Coronavirus, Bitcoin & the 2008 Housing Bubble

What do a McMansion buying spree, a pandemic, and a cryptocurrency have in common? The mainstream media will have you believe these are all unrelated phenomena and certainly will not connect the dots for you. But I know we can do better.

You see, despite the U.S. unemployment rate reaching levels not seen since the 1950s in February of this year, the economy still had not recovered from the 2008 crash. How do I know? The balance sheet of the Federal Reserve Bank, our nation’s central bank, gives us a major clue:

The balance sheet of the Fed is effectively the amount of money it creates with computers, historically in exchange for short term U.S. government treasury bills. Up until 2008, the Fed had been prudent with its balance sheet expansion (i.e. dollar creation) because it needed the world to believe that it was conservatively protecting the value of the dollar. It needed the world to believe responsible adults were in charge of maintaining dollar scarcity, because since 1971, no precious metals backed paper dollars. Paper dollars became only redeemable for paper dollars, and if you want people to believe paper dollars are valuable, you better put fancy designs on them and make people believe they don’t grow on trees (or in computers).

But in 2008 this all changed. The bankers got a little overzealous for a few years and lent out money they knew might not get paid back, because they thought they could sell their IOUs to some other sucker for a price higher than what they bought or generated them for. That sucker ended up being you, the American taxpayer.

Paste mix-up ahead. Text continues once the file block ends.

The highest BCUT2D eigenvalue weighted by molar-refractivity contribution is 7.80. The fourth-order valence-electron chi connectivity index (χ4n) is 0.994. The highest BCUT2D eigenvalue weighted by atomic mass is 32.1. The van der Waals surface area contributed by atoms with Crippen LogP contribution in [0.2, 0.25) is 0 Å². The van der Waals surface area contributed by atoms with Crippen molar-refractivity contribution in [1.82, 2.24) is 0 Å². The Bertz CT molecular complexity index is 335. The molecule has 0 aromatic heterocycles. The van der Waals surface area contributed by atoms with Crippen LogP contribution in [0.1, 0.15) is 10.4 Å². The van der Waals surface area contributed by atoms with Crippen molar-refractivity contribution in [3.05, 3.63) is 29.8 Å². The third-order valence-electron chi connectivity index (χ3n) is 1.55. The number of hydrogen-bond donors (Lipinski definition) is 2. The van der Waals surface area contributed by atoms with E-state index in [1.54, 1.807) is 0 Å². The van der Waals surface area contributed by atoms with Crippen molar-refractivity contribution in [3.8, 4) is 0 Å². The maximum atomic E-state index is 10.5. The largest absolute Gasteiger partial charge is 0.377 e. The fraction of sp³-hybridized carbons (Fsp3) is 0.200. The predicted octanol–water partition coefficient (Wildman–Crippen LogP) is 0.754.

And because the banks held so many bad loans, the liabilities of the American banking system probably exceeded the value of their assets according to generally accepted accounting principles (which were conveniently suspended to make the banks look healthier than they really were). Because what’s a little fraud when the economy really needs it? The banks were essentially insolvent (read: worthless). And because money in our economy is ultimately created through bank loans, the bankers did a hell of a job convincing congress that the economy needed them to keep going.

In normal times before the 2008 housing bubble burst, the Fed held less than $1 trillion in assets, and the total amount rose steadily as the economy grew. But after Lehman Brothers failed in September 2008, the Fed used its computers to generate over $1 trillion in the course of a few months, in tandem with the federal government extending $700 billion in bailouts (bank welfare). Both entities traded real dollars for which taxpayers like you and I are theoretically on the hook, for toxic waste held in the form of unpayable mortgages owned by banks, pension funds, and other asset managers. These acts conducted by government and Fed officials enraged so many intelligent individuals, that one or a small group of them joined forces to create Bitcoin, a decentralized currency with safeguards to protect against repeating the shenanigans of 2008. More on that later.